FDA restricts use of J&J COVID-19 vaccine due to blood clot risk

WASHINGTON (AP) — U.S. regulators on Thursday strictly limited who can receive Johnson & Johnson’s COVID-19 vaccine due to the ongoing risk of rare but serious blood clots.

The Food and Drug Administration has said the vaccine should only be given to adults who cannot receive a different vaccine or who specifically request J&J’s vaccine. U.S. authorities have been recommending for months that Americans starting their COVID-19 vaccinations use the Pfizer or Moderna vaccines instead.

FDA officials said in a statement that they decided to restrict J&J’s vaccine after reviewing data on the risk of life-threatening blood clots within two weeks of vaccination.

J&J’s vaccine was initially considered an important tool in the fight against the pandemic because it required only one injection. But the single-dose option was found to be less effective than two doses of the Pfizer and Moderna vaccines.

In December, the Centers for Disease Control and Prevention recommended prioritizing injections from Moderna and Pfizer over those from J&J due to its safety concerns. Previously, US officials had treated all three vaccines the same because they had each been shown to offer strong protection.

But follow-up studies have consistently shown less efficacy for J&J’s vaccine. And while the blood clots seen with the J&J shot are rare, officials say they still happen.

Federal scientists identified 60 cases, including nine fatalities, as of mid-March. That equates to one case of a blood clot for every 3.23 million J&J injections administered, the FDA said Thursday. The vaccine will carry a harsher warning about the potential “long-term and debilitating health consequences” of the side effect.

According to new FDA instructions, J&J’s vaccine could still be given to people who have had a severe allergic reaction to one of the other vaccines and cannot receive an additional dose. J&J’s vaccine could also be an option for people who refuse to receive mRNA vaccines from Pfizer and Moderna, and who would otherwise remain unvaccinated, the agency said.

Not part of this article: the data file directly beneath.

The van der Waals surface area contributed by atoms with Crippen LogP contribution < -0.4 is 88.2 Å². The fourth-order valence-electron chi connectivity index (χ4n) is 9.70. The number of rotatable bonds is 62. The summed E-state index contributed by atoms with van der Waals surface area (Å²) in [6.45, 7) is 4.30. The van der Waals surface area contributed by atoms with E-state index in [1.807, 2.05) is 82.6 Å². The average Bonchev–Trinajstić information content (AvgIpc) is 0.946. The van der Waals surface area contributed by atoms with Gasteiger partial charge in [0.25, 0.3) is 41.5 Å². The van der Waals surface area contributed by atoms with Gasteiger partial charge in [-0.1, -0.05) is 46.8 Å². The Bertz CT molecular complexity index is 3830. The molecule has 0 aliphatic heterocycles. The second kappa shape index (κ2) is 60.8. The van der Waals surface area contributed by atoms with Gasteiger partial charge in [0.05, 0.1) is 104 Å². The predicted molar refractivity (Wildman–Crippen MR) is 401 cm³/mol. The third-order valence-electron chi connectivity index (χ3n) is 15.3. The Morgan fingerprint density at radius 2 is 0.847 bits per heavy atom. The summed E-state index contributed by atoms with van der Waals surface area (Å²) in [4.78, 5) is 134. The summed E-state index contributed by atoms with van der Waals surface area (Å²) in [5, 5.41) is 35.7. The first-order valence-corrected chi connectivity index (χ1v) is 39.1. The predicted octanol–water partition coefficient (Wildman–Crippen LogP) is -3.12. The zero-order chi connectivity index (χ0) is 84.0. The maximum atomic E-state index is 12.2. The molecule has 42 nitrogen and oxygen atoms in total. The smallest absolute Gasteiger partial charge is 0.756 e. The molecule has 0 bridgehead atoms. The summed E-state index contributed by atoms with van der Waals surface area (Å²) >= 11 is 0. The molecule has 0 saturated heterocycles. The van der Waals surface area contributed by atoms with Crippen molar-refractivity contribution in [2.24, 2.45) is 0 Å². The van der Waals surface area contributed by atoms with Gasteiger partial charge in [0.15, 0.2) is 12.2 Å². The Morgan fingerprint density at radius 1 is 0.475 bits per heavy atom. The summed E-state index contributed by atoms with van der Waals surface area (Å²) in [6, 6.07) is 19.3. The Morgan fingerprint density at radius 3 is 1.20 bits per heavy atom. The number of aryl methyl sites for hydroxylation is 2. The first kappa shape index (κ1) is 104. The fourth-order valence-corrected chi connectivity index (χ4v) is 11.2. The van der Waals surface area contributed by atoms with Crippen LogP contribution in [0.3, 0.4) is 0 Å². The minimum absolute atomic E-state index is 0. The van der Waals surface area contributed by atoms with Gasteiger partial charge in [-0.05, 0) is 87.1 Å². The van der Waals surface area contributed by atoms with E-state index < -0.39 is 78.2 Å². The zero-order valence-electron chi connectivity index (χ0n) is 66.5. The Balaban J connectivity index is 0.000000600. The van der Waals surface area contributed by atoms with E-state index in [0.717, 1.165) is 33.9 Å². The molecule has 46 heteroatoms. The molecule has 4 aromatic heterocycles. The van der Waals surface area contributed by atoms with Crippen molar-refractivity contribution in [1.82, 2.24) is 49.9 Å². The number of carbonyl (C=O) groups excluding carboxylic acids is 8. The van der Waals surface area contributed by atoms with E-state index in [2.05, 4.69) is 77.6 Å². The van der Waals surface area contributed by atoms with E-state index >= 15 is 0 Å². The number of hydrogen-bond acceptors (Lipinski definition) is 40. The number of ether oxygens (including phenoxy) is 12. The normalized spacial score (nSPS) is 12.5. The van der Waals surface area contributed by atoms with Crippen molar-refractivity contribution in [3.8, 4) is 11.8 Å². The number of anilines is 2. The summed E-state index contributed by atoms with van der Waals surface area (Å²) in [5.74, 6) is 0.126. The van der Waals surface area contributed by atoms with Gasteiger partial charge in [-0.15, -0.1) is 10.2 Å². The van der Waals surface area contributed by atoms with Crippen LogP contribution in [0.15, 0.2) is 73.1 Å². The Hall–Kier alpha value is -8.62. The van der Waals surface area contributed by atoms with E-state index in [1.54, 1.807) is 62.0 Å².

A J&J spokesperson said in an emailed statement: “Data continue to support a favorable benefit-risk profile for the Johnson & Johnson COVID-19 vaccine in adults, compared to no vaccine. “

Despite the restriction, FDA vaccine chief Dr. Peter Marks said J&J’s vaccine “still plays a role in the current pandemic response in the United States and in the global community.”

The FDA based its decision on “our safety oversight systems and our commitment to ensuring that science and data guide our decisions.”

Clotting problems first emerged last spring, with the J&J vaccine in the United States and with a similar vaccine made by AstraZeneca that is used in other countries. At that time, US regulators decided that the benefits of J&J’s unique vaccine outweighed what was considered a very rare risk – as long as recipients were warned.

COVID-19 also causes deadly blood clots. But the vaccine-related type is different, thought to form due to an adverse immune reaction to the J&J and AstraZeneca vaccines due to the way they are made. It forms in unusual places, such as veins that drain blood from the brain, and in patients who also develop abnormally low levels of platelets that form clots. Symptoms of unusual clots include severe headaches a week or two after the J&J vaccination — not right away — as well as abdominal pain and nausea.

The New Brunswick, New Jersey-based company announced last month that it did not expect a profit from the vaccine this year and was suspending its sales projections.

The company’s vaccine rollout has been affected by a series of issues, including manufacturing issues at a Baltimore plant that forced J&J to import millions of doses from overseas.

Additionally, regulators added warnings about blood clots and a rare neurological reaction called Guillain-Barré syndrome.

Pfizer and Moderna have supplied the vast majority of COVID-19 vaccines in the United States. More than 200 million Americans have been fully vaccinated with the companies’ two-dose vaccines, while fewer than 17 million Americans have received the J&J vaccine.

The Associated Press Health and Science Department is supported by the Howard Hughes Medical Institute Department of Science Education. The AP is solely responsible for all content.




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